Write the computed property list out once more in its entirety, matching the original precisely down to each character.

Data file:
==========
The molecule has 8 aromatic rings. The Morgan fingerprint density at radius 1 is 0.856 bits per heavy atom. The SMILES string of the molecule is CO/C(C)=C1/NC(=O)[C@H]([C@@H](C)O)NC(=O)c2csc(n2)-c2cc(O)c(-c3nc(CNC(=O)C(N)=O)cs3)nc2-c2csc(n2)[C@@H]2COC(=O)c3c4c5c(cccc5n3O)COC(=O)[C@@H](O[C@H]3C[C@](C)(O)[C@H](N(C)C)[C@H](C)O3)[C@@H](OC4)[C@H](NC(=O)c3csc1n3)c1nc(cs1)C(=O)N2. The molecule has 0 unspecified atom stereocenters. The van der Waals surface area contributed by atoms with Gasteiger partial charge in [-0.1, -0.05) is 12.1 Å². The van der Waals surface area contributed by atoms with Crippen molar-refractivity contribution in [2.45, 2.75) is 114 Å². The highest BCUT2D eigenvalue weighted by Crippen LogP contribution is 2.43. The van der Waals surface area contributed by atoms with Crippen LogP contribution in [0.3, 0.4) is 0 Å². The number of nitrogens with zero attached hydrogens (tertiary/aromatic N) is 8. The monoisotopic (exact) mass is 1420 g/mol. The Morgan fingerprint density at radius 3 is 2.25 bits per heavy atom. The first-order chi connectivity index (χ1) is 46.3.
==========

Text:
The molecule has 8 aromatic rings. The Morgan fingerprint density at radius 1 is 0.856 bits per heavy atom. The SMILES string of the molecule is CO/C(C)=C1/NC(=O)[C@H]([C@@H](C)O)NC(=O)c2csc(n2)-c2cc(O)c(-c3nc(CNC(=O)C(N)=O)cs3)nc2-c2csc(n2)[C@@H]2COC(=O)c3c4c5c(cccc5n3O)COC(=O)[C@@H](O[C@H]3C[C@](C)(O)[C@H](N(C)C)[C@H](C)O3)[C@@H](OC4)[C@H](NC(=O)c3csc1n3)c1nc(cs1)C(=O)N2. The molecule has 0 unspecified atom stereocenters. The van der Waals surface area contributed by atoms with Gasteiger partial charge in [-0.1, -0.05) is 12.1 Å². The van der Waals surface area contributed by atoms with Crippen molar-refractivity contribution in [2.45, 2.75) is 114 Å². The highest BCUT2D eigenvalue weighted by Crippen LogP contribution is 2.43. The van der Waals surface area contributed by atoms with Crippen LogP contribution in [0.3, 0.4) is 0 Å². The number of nitrogens with zero attached hydrogens (tertiary/aromatic N) is 8. The monoisotopic (exact) mass is 1420 g/mol. The Morgan fingerprint density at radius 3 is 2.25 bits per heavy atom. The first-order chi connectivity index (χ1) is 46.3.